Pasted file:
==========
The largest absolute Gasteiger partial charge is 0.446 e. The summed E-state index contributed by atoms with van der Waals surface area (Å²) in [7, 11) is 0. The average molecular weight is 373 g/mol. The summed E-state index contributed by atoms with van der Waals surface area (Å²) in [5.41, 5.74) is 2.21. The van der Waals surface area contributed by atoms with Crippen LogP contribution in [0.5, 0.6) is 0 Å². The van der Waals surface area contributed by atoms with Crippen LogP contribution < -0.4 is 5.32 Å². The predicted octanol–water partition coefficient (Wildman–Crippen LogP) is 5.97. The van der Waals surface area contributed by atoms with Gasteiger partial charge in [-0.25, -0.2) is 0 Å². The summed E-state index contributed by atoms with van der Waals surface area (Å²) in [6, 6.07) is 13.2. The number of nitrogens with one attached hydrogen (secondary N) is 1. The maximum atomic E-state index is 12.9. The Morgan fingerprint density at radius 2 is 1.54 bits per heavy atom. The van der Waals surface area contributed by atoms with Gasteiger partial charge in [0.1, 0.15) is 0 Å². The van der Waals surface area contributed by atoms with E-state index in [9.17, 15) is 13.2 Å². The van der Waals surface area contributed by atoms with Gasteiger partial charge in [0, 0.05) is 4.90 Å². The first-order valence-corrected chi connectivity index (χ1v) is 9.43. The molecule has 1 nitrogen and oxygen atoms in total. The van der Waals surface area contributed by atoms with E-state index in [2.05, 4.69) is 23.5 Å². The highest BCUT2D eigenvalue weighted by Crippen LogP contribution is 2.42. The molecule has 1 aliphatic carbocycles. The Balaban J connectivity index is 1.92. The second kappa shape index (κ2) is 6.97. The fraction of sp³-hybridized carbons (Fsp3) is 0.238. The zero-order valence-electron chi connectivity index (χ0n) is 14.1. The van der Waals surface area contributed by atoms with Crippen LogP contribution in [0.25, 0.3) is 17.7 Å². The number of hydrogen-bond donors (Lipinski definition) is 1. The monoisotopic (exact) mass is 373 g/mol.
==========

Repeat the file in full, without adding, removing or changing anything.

The largest absolute Gasteiger partial charge is 0.446 e. The summed E-state index contributed by atoms with van der Waals surface area (Å²) in [7, 11) is 0. The average molecular weight is 373 g/mol. The summed E-state index contributed by atoms with van der Waals surface area (Å²) in [5.41, 5.74) is 2.21. The van der Waals surface area contributed by atoms with Crippen LogP contribution in [0.5, 0.6) is 0 Å². The van der Waals surface area contributed by atoms with Crippen LogP contribution < -0.4 is 5.32 Å². The predicted octanol–water partition coefficient (Wildman–Crippen LogP) is 5.97. The van der Waals surface area contributed by atoms with Gasteiger partial charge in [-0.25, -0.2) is 0 Å². The summed E-state index contributed by atoms with van der Waals surface area (Å²) in [6, 6.07) is 13.2. The number of nitrogens with one attached hydrogen (secondary N) is 1. The maximum atomic E-state index is 12.9. The Morgan fingerprint density at radius 2 is 1.54 bits per heavy atom. The van der Waals surface area contributed by atoms with Gasteiger partial charge in [0.1, 0.15) is 0 Å². The van der Waals surface area contributed by atoms with E-state index in [9.17, 15) is 13.2 Å². The van der Waals surface area contributed by atoms with Gasteiger partial charge in [0, 0.05) is 4.90 Å². The first-order valence-corrected chi connectivity index (χ1v) is 9.43. The molecule has 1 nitrogen and oxygen atoms in total. The van der Waals surface area contributed by atoms with E-state index in [2.05, 4.69) is 23.5 Å². The highest BCUT2D eigenvalue weighted by Crippen LogP contribution is 2.42. The molecule has 1 aliphatic carbocycles. The Balaban J connectivity index is 1.92. The second kappa shape index (κ2) is 6.97. The fraction of sp³-hybridized carbons (Fsp3) is 0.238. The zero-order valence-electron chi connectivity index (χ0n) is 14.1. The van der Waals surface area contributed by atoms with Crippen LogP contribution in [0.25, 0.3) is 17.7 Å². The number of hydrogen-bond donors (Lipinski definition) is 1. The monoisotopic (exact) mass is 373 g/mol.